This past year in hindsight has been one of the most difficult for America. The full ramifications of the financial crisis meltdown of 2008 in form of unemployment and changes in available leverage (that is, borrowing) has been both painful and seemingly interminable. Furthermore, it is far from over and the road to recovery will not be a short one. We have challenges facing us that are myriad and that are difficult. As I began to think about what would give America the greatest chance of financial leadership on the world stage going forward, my thoughts turn naturally toward the fears most Americans have at this point. We fear we are squandering our legacy. We fear we will leave our children with the greatest financial burdens in form of unfunded social entitlements since our country’s inception. We fear that, instead of being known as the “greatest generation”, we will instead be remembered as the “most foolish generation”.
What needs to be pointed out about the financial crisis is that it began with individuals. Defaults on mortgage properties were the heart of the problem of bad financial assets. Too much leverage to own such, along with unsustainable derivative “insurance policies” cooked the recipe for disaster. Though some reform efforts are needed, politicians are not looking at the root of the problems. Therefore, the overhaul of our financial system and our nation’s financial health must also begin its road back in the same manner it began its descent. Real reform has never come out of government, but instead out of the people. It’s how it all began in 1776. It’s how we the people must recover, and now is none too soon.
There are five points of real reform, some of them as basic as what we as individuals decide, some of them points of leadership where we can and must hold our elected politicians accountable. Here are the five things which would change America’s legacy.
1. Household deleveraging. Pay down your debts. At the start of the financial crisis, household balance sheets were almost 120% borrowed. It’s better now, but still right at 100%. We need to as individuals change this pattern if we believe our legacy matters.
2. Balance the federal budget, without the “off-balance sheet” tricks. Privatize Social Security and Medicare. They are programs we could never afford in the first place, and we can and should phase them out, not expand them.
3. Change the tax system—Change the psychology of money. Currently we discourage individual savings in form of capital gains taxes. Small businesses which are owned by individuals and represent the greatest job growth area are especially burdened by this. We tax interest on savings and investments at marginal tax rates. This can and should be changed in order to encourage private property ownership, one of the strongest of our capitalist system’s underpinnings. We currently have the second-highest corporate tax rates among leading world economic powers, yet are mystified why American corporations choose to off-shore to lower overall tax and employee costs. Which brings me to my next point.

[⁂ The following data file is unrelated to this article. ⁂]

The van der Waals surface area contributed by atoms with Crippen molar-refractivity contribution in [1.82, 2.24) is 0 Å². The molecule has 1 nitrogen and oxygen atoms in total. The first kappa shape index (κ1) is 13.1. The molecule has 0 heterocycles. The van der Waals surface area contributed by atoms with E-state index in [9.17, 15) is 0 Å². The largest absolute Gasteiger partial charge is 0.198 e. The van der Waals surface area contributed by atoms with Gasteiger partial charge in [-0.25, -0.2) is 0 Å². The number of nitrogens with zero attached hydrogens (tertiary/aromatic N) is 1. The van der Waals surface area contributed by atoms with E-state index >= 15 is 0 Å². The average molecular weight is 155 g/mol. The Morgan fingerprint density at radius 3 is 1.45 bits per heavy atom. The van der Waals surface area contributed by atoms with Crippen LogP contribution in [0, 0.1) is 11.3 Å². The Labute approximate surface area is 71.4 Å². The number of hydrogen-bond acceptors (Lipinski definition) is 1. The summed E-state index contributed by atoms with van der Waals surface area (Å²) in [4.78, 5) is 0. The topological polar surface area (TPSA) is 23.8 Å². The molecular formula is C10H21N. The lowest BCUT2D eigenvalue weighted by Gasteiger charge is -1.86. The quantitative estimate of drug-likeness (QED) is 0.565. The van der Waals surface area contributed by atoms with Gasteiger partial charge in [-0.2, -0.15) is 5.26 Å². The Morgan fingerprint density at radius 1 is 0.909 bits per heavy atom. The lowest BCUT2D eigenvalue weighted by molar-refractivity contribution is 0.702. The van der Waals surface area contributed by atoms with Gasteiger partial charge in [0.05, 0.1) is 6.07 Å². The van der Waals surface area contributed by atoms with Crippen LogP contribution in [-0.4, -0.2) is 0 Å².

4. Tort reform must happen. Not only are the proliferation of unchecked frivolous lawsuits choking off medical and drug research, they are choking off basic general surgery, obstetrics, and almost any type of small business where a service for fee is rendered. No longer do we have service for a mutual contract here in America. We have allowed our legal system to shift the burden onto the business owner in its entirety, whereby if the slightest thing goes wrong it is a lawsuit with all the inherent prohibitive expense. Too many are leaving rather than choosing to pay the insurance and malpractice premiums. This has to change if we are to develop and maintain small business, medical, and pharmaceutical development. Our business owners need and should have what a few states have already legislated, which is a tort cap beyond any actual financial damages incurred.
5. Change immigration. We issue student visas to the most talented applicants to our most prestigious colleges, then require them to return home after we have educated them and prepared them for success and contributions to society. At the same time, we allow the poor from Mexico and elsewhere to live here illegally, using our infrastructure and social entitlements on taxpayer largesse. Our immigration laws should encourage contributors more and users less.
In summation, our challenges are not easy ones. They require personal sacrifice, patience in lobbying for change, and a long-term vs. short-term plan. Political change never occurs overnight, but we cannot and should not give up. There are far too many of us evidenced in this past year in form of those who have chosen to speak out for change for the very first time, who have organized and marched and signed petitions and attended town hall meetings. We have confronted those who stand in power and informed them of their vulnerability to remain in power if they ignore us. Now, in 2010 comes our time to make them hear us at the ballot box.
May everyone have a bountiful and blessed New Year!